Creative articles about sewing

How To Sew A Sleeve Vent With Bias Binding

Have you ever sewed a blouse? Traditionally, they have a slit/vent. A classic sleeve placket, like it is found on men’s wear, can be a challenge – however, there is another, easier way to sew a sleeve vent using bias binding.

Tutorial: Easy sleeve vent with bias binding

I find it easiest to sew the vent before you close the seam of the sleeve. This way, your work piece lies flat, which makes it much easier to work and shift around.

Your pattern will have a vent marked on the sleeve piece. Trace it onto the fabric. You’ll also need a strip of bias tape that is twice the length of the vent.

Cut the vent open, all the way to the marked end point.

I used self made bias tape that I folded in half and pressed. The finished width was 1 cm.

I then started pinning the bias tape to the vent: the raw edge of the bias tape aligns with the edge of the vent. When you get to the center of the vent (the highest point where you stopped cutting), you need to spread the fabric apart, so the two sides of the vent create one line.

I sewed the tape to the sleeve using a allowance of 0.5 cm. When I came near the center of the vent (where I stopped cutting the fabric), I began to use less allowance, so the seam would be right next to the edge in this area.
When you are at the very center of the vent, put the needle down, so the fabric can’t slip away. Pivot the work piece, so you can sew the other side of the vent.

 

You want the seam at the center of the vent to be right at the edge of the fabric. Be careful when doing this step, it’s easy for the bias tape to slip away. You want the seam to catch it, even when sewing right at the edge of the fabric.

In the picture below you can see that the stitch line is barely on the fabric and right at the edge.

Now, you can press the bias to the wrong side of the fabric, so it’s not visible from the right side of the fabric. I decided to understitch it first, so it will always stay in place.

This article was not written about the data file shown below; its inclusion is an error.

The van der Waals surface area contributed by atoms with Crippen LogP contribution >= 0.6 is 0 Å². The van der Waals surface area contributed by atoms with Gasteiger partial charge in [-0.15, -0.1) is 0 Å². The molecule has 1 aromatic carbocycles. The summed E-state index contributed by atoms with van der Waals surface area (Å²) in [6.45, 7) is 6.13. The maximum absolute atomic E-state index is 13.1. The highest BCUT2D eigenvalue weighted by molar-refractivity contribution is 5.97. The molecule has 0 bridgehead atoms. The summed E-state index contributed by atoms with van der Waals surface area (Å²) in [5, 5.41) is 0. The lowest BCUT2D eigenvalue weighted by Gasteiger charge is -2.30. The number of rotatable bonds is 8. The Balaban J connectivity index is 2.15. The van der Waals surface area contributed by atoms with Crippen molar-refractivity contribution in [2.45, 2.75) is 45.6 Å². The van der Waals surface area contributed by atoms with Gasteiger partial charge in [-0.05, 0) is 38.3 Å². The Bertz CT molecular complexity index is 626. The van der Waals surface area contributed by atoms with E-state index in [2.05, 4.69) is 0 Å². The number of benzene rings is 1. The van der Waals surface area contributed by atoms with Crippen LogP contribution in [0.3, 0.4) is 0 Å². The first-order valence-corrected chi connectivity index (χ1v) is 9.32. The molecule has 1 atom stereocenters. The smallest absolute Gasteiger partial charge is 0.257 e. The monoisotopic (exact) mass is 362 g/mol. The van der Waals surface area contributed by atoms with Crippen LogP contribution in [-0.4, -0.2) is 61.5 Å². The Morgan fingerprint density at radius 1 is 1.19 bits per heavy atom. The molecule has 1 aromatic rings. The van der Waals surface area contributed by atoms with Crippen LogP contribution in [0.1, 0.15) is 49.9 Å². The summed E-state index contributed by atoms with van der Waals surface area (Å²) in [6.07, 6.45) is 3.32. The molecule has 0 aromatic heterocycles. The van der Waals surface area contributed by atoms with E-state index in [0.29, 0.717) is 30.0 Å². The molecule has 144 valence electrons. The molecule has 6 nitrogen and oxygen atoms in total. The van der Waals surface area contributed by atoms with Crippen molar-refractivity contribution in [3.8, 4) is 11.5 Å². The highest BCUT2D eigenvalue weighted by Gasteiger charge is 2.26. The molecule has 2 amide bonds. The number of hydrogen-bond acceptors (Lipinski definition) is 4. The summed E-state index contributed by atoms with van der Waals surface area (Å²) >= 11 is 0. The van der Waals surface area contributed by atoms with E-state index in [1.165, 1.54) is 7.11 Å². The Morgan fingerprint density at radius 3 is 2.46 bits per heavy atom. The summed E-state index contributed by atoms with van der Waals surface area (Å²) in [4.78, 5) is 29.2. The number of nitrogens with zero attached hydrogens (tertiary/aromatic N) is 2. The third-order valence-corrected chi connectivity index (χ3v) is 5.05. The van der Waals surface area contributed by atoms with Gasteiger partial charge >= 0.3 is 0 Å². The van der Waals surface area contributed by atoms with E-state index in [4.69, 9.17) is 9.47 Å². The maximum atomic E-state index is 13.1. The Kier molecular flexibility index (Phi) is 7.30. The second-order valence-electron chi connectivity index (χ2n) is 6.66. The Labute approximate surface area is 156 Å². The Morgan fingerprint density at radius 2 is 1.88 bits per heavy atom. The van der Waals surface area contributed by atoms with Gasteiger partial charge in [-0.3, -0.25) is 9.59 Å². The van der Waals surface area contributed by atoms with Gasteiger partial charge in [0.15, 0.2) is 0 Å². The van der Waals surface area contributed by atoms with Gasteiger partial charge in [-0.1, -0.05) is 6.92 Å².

Next, I sewed the bias tape to the fabric of the sleeve. Start at the bottom and sew your way up. You’ll see that you can’t sew all the way up to the center of the vent; sew as far as you can, and secure the seam a few centimeters away from the center.

Do the same with the other side of the vent. This will leave you with a few centimeters at the center of the vent where the bias tape isn’t secured. That’s fine, as you’ll see in the next step.

Fold the sleeve at the vent right sides facing, so that the edges of the vent align.

Sew a diagonal line over the folded bias tape, starting at the uppermost inner corner and ending at the outer corner, 1 cm below the upper edge.

A traditional sleeve vent is closed with a button. Fold one side of the vent over again, so that the bias tape is concealed by the sleeve fabric. This side of the vent will lay on top later, and will feature the buttonhole. This buttonhole will also secure the fold, we don’t need to secure it with a seam.

Press the vent once more. Mark where you want your buttonhole to sit. At this stage, you can already sew the buttonhole.

Lie the sleeve down – you’ll see that the bias tape won’t be visible from the right side. Close the vent and mark the position for the button.

This is how my finished sleeve looks. After finishing the vent, you can trim bias tape that sticks out from the lower edge of the sleeve, and start attaching the cuff.

Difficulty level: Intermediate
Used Products:
bernette 38
bernette 38

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